Chun argues for tough sanctions against North
“If North Korea doesn’t abandon its nuclear weapons, we need to impose sanctions tough enough to topple the regime. Making Kim Jong-un choose between a nuclear bomb and his country is the only way for denuclearization through dialogue.”
Chun Yung-woo, 61, former presidential secretary for foreign affairs and national security, had his first interview with local media, the JoongAng Ilbo, on Wednesday, after his retirement.
During his past two-year, four-month term, he dealt with intense military tensions with North Korea - the artillery shelling on Yeonpyeong Island, the long-range rocket launches and the third nuclear weapons test.
Asked about the level of North Korea’s current nuclear capabilities, Chun said, “There’s no country in the world that succeeded [in producing nuclear weapons] with just three tests. They would need additional tests to reach the level of producing nuclear weapons.
“Besides improving nuclear technology, they’d rather obtained a more important purpose, which is making the world believe North Korea indeed possesses a nuclear bomb.”
With regard to voices advocating South Korea should also develop a nuclear weapon, Chun said, “Politicians can speak out like that, but if we indeed become nuclear-armed, it would trigger anti-U.S. protests. We need sufficient military preparations with the assumption that Pyongyang is already equipped with a nuclear weapon.”
Q. Seoul has failed to prevent further military provocation with the third nuclear test. What does this mean for Korea?
A. Most of all, it is North Korea who should take responsibility for the test. But it is true that Seoul, Washington and Beijing didn’t maximize their efforts to change Pyongyang’s thoughts and actions. The three countries have a lot of policies to resolve the matter of North Korea’s nuclear weapons program, but they were lacking in their political willingness to use the policies properly.
What caused the failure in preventing North Korea’s nuclear test?
China focused only on survival of the North Korean regime, rather than its denuclearization. The United States simply denounced North Korea, while they took out much stronger sanctions against Iran, which hasn’t yet carried out a nuclear test. South Korea made a mistake in providing aid to Pyongyang for the 10 years of the Kim Dae-jung and Roh Moo-hyun administrations, although Pyongyang didn’t stop its nuclear programs. That aid helped Pyongyang to boost its nuclear capabilities.
Although we have imposed economic sanctions, the effect was diluted by Beijing, which let North Korea to keep trading behind the scenes. What’s your take on that?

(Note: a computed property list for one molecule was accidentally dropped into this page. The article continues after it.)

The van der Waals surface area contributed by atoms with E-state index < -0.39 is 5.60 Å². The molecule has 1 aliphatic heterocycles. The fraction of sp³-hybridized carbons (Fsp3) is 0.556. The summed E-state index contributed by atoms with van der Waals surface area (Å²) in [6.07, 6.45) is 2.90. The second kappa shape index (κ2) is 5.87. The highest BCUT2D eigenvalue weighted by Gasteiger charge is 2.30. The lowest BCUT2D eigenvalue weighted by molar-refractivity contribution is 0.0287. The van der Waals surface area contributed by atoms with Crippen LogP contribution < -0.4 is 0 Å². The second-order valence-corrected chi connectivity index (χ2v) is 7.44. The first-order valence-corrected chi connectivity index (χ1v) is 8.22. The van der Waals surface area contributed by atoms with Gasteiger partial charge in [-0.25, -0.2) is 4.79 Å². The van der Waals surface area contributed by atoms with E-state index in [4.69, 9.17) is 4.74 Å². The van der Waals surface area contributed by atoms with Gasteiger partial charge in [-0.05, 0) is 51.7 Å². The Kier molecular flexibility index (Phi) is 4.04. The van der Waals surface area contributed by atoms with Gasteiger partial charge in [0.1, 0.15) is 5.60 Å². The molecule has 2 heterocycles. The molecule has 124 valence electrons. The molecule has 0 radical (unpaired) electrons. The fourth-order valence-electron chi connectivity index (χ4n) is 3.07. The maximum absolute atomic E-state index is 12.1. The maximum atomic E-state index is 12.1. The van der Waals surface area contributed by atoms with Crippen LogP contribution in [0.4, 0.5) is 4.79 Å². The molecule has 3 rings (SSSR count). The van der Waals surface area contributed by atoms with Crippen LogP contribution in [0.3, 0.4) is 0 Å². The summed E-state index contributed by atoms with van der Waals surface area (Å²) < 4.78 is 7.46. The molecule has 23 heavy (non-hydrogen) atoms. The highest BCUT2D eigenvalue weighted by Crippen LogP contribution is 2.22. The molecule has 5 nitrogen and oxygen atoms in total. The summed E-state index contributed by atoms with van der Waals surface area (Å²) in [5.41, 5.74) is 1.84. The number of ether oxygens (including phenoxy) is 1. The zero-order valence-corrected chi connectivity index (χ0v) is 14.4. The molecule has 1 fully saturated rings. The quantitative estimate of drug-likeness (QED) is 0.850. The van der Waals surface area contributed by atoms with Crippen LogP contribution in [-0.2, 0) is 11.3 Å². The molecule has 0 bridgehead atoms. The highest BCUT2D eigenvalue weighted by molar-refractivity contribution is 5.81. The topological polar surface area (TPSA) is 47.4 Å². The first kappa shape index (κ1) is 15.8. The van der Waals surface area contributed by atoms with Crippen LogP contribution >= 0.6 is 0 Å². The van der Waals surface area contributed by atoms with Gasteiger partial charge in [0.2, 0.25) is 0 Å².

We should make China feel disadvantaged due to North Korea’s nuclear test by forging a firm alliance among Seoul, Washington and Tokyo.
We should prevent China from diluting the sanctions.
Despite the death of late leader Kim Jong-il, there was no political and social turmoil in the regime. What do you attribute to that?
Former leader Kim Jong-il could have died earlier due to heavy stress by the Lee Myung-bak administration’s strong sanctions.
Although there has been no drastic change in the regime for the past five years, we think we have planted seeds of optimistic change in the North, and the strength of that energy will grow from now on.
Do you think Kim Jong-un’s regime has settled down?
His so-called “economy-first policy” was just a measure to improve the economy, not a fundamental reform. The economic troubles in North Korea are deepening and there is a widespread perception among people that the self-reliance ideology [or juche ideology] can’t improve their livelihood. As a result, Kim is losing the public trust.
Why wasn’t there an inter-Korean summit during the Lee administration?
The biggest achievement of the Lee Myung-bak president’s policies in North Korean affairs was that he overcame the temptation to resume a summit with North Korea.
Previously, Kim Jong-il believed that he can control South Korea any way he wants, using inter-Korean talks as a bargaining chip. But Lee showed him that wasn’t the case.
In 2009, North Korea reportedly demanded assistance worth about $500-600 million. Is that correct?
There were enormous demands besides the $500 million, such as food and fertilizer. But I can’t divulge details on the negotiation yet.
Have Seoul and Beijing grown close to each other enough to talk about the unification of two Koreas?
It used to be taboo between the two countries to talk about the fate of North Korea at a Korea-China summit. But that era has passed.
By Chang Se-jeong [firstname.lastname@example.org]